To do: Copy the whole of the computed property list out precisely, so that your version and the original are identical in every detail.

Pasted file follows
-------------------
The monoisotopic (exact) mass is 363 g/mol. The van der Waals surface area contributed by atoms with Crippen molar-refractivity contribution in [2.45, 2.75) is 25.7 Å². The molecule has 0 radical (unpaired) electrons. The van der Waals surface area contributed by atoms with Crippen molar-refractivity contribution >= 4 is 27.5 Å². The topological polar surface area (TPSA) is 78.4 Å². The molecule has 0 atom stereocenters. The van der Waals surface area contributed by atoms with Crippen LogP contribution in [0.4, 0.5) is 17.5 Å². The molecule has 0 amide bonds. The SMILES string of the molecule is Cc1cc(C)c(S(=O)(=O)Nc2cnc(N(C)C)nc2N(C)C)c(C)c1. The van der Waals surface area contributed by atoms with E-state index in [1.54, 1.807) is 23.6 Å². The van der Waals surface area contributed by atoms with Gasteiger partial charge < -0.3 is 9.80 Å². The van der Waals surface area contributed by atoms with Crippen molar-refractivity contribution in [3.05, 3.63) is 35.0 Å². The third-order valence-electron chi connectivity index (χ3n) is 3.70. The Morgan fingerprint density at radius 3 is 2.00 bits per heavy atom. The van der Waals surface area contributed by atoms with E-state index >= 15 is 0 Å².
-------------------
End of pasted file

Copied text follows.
The monoisotopic (exact) mass is 363 g/mol. The van der Waals surface area contributed by atoms with Crippen molar-refractivity contribution in [2.45, 2.75) is 25.7 Å². The molecule has 0 radical (unpaired) electrons. The van der Waals surface area contributed by atoms with Crippen molar-refractivity contribution >= 4 is 27.5 Å². The topological polar surface area (TPSA) is 78.4 Å². The molecule has 0 atom stereocenters. The van der Waals surface area contributed by atoms with Crippen LogP contribution in [0.4, 0.5) is 17.5 Å². The molecule has 0 amide bonds. The SMILES string of the molecule is Cc1cc(C)c(S(=O)(=O)Nc2cnc(N(C)C)nc2N(C)C)c(C)c1. The van der Waals surface area contributed by atoms with E-state index in [1.54, 1.807) is 23.6 Å². The van der Waals surface area contributed by atoms with Gasteiger partial charge < -0.3 is 9.80 Å². The van der Waals surface area contributed by atoms with Crippen molar-refractivity contribution in [3.05, 3.63) is 35.0 Å². The third-order valence-electron chi connectivity index (χ3n) is 3.70. The Morgan fingerprint density at radius 3 is 2.00 bits per heavy atom. The van der Waals surface area contributed by atoms with E-state index >= 15 is 0 Å².